In order to do that it’s best to set in /etc/sysctl.conf:


The first setting prevents disk cache (e.g. doing cp) from swapping out existing apps from RAM. The normal default setting on that is 60. Note that using 0, although more aggressive, has been sometimes reported to generate out-of-memory errors.

The second setting prevents file searches (e.g. doing find) from swapping out existing apps from RAM. The normal default setting for that is 100.

Although the author mentioned in reference does not refer explicitly to SSD’s, this approach also reduces wear on SSD due to reduced swapping and he also provides example how to test it.

Reference: https://rudd-o.com/linux-and-free-software/tales-from-responsivenessland-why-linux-feels-slow-and-how-to-fix-that

Answered By: Dorian B.

Life Vs Performance Balance.

You bought an SSD for its performance advantages and not simply for increasing battery life right? So use your SSD for that very purpose, to make your system quicker.

If you can afford to add more RAM to reduce *swap I/O then this will clearly increase the life span of your SSD as another performance drain is obviously I/O cycles to swap space on a filesystem.

Again like so many aspects of your system configuration it’s often not down to one single rule adoption that fits all. User needs differ and as such system requirements and thus configuration must differ in order to meet these needs, put simply it boils down to how you configure your system.

If you have the space to hold an SSD in addition to your none SSD drive, then write files that will rarely change to your none SSD drive and keep often accessed files on your SSD drive.
This will ensure that …

[1] – The *trim features will have the resources to perform the necessary steps to evenly use all of the drive. [Benefit = Life]

[2] – Your I/O latency will be reduced with the high speed SSD device being used to access an often accessed filesystem. [Benefit = Performance]

Configure your temp filesystem to utilise space when required for your particular system needs, if you have enough RAM then consider setting your swappiness level to be less aggressive, this will ensure that…

[1] – SSD I/O is reduced yet your system will still meet the demands of its user(s). [Benefit = Life]

Do you really need all off those logs? Consider what your system is logging and where.

[1] – SSD I/O is reduced as log file access is reduced. [Benefit = Life & Performance]

There are a heap of other aspects to your system configuration that can make a none SSD system perform faster, default system builds have a tough metric to fulfil, pure performance or keeping data safe and secure or a balanced mixture of them all.
If you apply the same mentality to what you write and to which device, you can drastically increase both performance and at the same time increase the life span of your SSD.

*swap – Remember this isn’t just used when resources are low, the swappiness configurable for many Linux distro’s out of the box by default will park long running processes of low priority further down the performance ladder into swap space)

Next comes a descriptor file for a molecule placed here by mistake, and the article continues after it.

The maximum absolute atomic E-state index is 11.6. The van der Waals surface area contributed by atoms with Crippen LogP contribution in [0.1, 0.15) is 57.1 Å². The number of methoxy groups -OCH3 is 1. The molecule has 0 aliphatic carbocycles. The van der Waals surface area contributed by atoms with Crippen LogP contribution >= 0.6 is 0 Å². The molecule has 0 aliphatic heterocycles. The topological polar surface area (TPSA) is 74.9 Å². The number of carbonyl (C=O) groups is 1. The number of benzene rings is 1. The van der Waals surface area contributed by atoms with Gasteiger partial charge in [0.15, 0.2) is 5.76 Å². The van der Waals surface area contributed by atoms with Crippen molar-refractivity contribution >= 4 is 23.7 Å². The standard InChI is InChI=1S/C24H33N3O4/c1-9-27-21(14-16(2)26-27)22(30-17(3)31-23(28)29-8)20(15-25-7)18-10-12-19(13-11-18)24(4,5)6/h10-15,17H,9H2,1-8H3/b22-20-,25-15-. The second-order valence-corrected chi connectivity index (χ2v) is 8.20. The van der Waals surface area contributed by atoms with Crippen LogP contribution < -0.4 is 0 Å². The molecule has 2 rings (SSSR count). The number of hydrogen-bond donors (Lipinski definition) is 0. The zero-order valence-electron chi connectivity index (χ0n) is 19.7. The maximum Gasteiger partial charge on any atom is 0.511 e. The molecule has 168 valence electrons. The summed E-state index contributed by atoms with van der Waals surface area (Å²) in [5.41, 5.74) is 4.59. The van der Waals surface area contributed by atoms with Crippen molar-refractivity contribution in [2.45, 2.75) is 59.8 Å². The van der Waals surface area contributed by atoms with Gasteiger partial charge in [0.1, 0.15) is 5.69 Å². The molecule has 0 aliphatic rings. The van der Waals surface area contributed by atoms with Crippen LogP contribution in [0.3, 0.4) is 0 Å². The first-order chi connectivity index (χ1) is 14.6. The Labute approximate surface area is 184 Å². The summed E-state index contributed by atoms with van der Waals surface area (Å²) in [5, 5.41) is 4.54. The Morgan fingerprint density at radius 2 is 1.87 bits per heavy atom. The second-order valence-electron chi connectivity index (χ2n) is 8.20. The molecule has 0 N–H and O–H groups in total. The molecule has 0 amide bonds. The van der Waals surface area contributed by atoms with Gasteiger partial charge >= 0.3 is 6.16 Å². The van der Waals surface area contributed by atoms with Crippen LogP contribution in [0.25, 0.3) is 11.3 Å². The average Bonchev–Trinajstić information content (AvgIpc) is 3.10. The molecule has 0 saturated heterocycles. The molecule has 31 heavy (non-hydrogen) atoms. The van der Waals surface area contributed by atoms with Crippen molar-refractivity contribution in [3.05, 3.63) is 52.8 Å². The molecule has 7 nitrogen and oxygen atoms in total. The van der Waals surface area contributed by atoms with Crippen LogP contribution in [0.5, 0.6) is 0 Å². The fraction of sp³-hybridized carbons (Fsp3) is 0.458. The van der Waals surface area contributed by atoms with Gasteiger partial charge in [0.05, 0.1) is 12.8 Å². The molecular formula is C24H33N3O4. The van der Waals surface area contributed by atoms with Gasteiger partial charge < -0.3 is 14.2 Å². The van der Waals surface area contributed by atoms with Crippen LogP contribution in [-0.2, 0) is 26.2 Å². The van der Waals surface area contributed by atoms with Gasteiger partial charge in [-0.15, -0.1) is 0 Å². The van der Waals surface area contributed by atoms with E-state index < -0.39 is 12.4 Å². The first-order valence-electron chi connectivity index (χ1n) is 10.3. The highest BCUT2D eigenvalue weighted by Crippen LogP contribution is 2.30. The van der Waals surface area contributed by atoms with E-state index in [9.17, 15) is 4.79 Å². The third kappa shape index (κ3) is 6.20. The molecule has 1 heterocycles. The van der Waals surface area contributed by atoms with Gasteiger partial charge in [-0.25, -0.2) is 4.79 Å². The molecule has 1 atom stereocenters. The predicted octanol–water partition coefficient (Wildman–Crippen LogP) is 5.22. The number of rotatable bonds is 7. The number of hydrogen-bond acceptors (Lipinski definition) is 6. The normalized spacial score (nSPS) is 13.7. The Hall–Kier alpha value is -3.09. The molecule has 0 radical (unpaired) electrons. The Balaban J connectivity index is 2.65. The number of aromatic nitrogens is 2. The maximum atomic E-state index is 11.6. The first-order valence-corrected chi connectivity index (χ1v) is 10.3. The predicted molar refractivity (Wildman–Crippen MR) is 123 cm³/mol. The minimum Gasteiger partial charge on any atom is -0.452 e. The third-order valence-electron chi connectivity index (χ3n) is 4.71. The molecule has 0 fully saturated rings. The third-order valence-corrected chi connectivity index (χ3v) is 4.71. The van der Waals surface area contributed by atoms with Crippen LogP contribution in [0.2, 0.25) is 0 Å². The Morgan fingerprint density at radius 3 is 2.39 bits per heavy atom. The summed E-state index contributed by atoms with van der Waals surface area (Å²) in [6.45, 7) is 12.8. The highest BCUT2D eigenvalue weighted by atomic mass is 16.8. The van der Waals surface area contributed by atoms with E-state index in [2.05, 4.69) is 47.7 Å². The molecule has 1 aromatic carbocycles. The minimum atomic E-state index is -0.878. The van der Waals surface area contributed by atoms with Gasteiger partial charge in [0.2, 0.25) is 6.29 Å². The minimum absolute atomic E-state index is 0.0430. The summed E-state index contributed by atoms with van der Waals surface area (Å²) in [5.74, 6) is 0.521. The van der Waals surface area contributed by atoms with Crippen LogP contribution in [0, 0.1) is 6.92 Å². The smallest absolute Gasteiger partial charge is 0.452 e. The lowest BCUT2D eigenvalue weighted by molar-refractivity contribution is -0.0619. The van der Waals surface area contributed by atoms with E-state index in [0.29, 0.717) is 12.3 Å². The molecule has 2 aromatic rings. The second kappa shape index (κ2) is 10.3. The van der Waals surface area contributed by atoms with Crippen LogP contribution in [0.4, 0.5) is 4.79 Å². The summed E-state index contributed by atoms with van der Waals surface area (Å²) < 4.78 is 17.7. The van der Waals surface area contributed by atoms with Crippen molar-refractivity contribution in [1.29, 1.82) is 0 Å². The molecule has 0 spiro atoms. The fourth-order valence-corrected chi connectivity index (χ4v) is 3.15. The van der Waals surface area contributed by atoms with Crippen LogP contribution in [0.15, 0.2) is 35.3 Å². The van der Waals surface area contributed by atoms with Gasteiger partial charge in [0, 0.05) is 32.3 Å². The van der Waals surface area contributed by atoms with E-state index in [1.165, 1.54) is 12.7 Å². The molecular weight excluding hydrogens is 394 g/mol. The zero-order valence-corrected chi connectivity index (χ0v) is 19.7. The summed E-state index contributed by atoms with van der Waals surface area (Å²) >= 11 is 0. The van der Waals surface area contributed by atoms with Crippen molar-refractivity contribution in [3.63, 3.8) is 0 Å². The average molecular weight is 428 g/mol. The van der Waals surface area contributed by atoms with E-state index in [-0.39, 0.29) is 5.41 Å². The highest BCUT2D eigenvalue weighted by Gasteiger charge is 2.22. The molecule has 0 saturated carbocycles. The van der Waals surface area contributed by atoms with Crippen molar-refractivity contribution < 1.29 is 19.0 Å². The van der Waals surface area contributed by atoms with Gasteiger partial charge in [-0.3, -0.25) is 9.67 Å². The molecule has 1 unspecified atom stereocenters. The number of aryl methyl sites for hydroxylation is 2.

*Trim – worth verifying you have it enabled, a good article on what trim is and how it works: http://searchstorage.techtarget.com/definition/TRIM

Answered By: Rob Lawton

The accepted answer explains the theory; I’d figure I might add a little real-life data from two of my systems.

Desktop system

  • Has a 400GB Intel 750 SSD.
  • Has 32iGB of RAM; swap isn’t needed often.
  • However, it hibernates regularly (say, once a day), requiring a large swap write.
  • Has been in use for just over 4 years.
  • Runs Debian on ext4, and a swap partition.
  • Used to contain a Windows 10 installation for a couple of years, but no longer.
  • Has no configuration to spare the SSD (no swappiness tweaking, etc).

According to SMART, it has seen 28TiB lifetime writes (19GiB/day). The ext4 filesystem has seen 18TiB lifetime writes (12GiB/day). The remainder is due to swap and the Windows installation.

According to Intels SSD Toolbox, the drive is in excellent health and has about 95% of its lifetime remaining:

Intel SSD Toolbox summary


  • An Acer Aspire ES1-132, in use for 3 years.
  • Has some 60GB MMC SSD.
  • Has 4GiB memory, so probably more swap pressure; although system usage tends to be fairly light.
  • Rarely hibernates.
  • Runs Debian 10 on ext4, with a separate swap partition.
  • Has no configuration to spare the SSD (no swappiness tweaking, etc).

I can’t seem to obtain the total device writes, but the ext4 filesystem has seen almost exactly 1TiB writes (1GiB/day). According to mmc-utils:

# mmc extcsd read /dev/mmcblk0 | egrep -i 'life|eol'
eMMC Life Time Estimation A [EXT_CSD_DEVICE_LIFE_TIME_EST_TYP_A]: 0x01
eMMC Life Time Estimation B [EXT_CSD_DEVICE_LIFE_TIME_EST_TYP_B]: 0x01
eMMC Pre EOL information [EXT_CSD_PRE_EOL_INFO]: 0x01

Which means 0-10% of the SSD’s spare blocks have been used, and the drive has "Normal pre-EOL status". The way I interpret that, the drive has >90% of its life remaining.


Two very different systems, both used for years with swap on an SSD, and both systems are totally fine. Based on the diagnostics, both SSDs have more than 90% of their life left.

To be fair, both systems are probably light on swap usage. Systems with a lot more memory pressure will see more swap writes, and therefore also more SSD wear. But for normal desktop use with some occasional light swap usage, I don’t see a problem with putting swap on an SSD.

Answered By: marcelm

Jan 2021. I use a small, dedicated enterprise grade SSD as a swap drive. These enterprise drives can be bought for as little as $80 for 240GB right now, and are 3D nand with load leveling and other valuable improvements for swap.

By using the drive only for swap, you pretty much guarantee it won’t affect your expensive terabyte level data drive should it fail, and you still get the performance of SSD. Estimates for very heavy use are about 2 1/2 years.

Answered By: RGRHON